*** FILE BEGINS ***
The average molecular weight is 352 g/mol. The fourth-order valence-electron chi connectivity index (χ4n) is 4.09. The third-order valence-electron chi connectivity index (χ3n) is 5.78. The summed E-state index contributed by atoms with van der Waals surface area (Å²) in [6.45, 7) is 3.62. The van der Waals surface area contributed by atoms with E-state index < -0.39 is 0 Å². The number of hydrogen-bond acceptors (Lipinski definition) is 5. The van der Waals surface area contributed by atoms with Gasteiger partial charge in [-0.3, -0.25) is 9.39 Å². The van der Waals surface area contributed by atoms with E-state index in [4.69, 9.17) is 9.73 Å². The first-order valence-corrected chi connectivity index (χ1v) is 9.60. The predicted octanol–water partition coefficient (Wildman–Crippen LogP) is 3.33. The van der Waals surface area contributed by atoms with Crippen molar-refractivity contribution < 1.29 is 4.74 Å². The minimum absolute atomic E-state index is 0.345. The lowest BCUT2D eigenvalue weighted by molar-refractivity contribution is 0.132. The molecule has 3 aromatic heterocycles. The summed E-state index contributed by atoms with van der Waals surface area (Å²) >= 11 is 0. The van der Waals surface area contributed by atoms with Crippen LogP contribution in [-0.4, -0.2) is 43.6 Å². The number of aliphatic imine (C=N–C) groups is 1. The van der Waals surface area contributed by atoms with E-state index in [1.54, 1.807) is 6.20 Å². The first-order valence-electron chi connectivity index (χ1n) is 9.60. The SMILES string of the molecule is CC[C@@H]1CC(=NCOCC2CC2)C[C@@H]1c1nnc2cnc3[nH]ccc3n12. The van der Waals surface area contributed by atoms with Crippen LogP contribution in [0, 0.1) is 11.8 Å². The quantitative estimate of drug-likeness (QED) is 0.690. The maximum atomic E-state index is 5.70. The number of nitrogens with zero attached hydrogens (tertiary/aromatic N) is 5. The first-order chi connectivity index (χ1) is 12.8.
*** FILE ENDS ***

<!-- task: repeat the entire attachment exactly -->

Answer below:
The average molecular weight is 352 g/mol. The fourth-order valence-electron chi connectivity index (χ4n) is 4.09. The third-order valence-electron chi connectivity index (χ3n) is 5.78. The summed E-state index contributed by atoms with van der Waals surface area (Å²) in [6.45, 7) is 3.62. The van der Waals surface area contributed by atoms with E-state index < -0.39 is 0 Å². The number of hydrogen-bond acceptors (Lipinski definition) is 5. The van der Waals surface area contributed by atoms with Gasteiger partial charge in [-0.3, -0.25) is 9.39 Å². The van der Waals surface area contributed by atoms with E-state index in [4.69, 9.17) is 9.73 Å². The first-order valence-corrected chi connectivity index (χ1v) is 9.60. The predicted octanol–water partition coefficient (Wildman–Crippen LogP) is 3.33. The van der Waals surface area contributed by atoms with Crippen molar-refractivity contribution < 1.29 is 4.74 Å². The minimum absolute atomic E-state index is 0.345. The lowest BCUT2D eigenvalue weighted by molar-refractivity contribution is 0.132. The molecule has 3 aromatic heterocycles. The summed E-state index contributed by atoms with van der Waals surface area (Å²) >= 11 is 0. The van der Waals surface area contributed by atoms with Crippen LogP contribution in [-0.4, -0.2) is 43.6 Å². The number of aliphatic imine (C=N–C) groups is 1. The van der Waals surface area contributed by atoms with E-state index in [1.54, 1.807) is 6.20 Å². The first-order valence-electron chi connectivity index (χ1n) is 9.60. The SMILES string of the molecule is CC[C@@H]1CC(=NCOCC2CC2)C[C@@H]1c1nnc2cnc3[nH]ccc3n12. The van der Waals surface area contributed by atoms with Crippen LogP contribution in [0, 0.1) is 11.8 Å². The quantitative estimate of drug-likeness (QED) is 0.690. The maximum atomic E-state index is 5.70. The number of nitrogens with zero attached hydrogens (tertiary/aromatic N) is 5. The first-order chi connectivity index (χ1) is 12.8.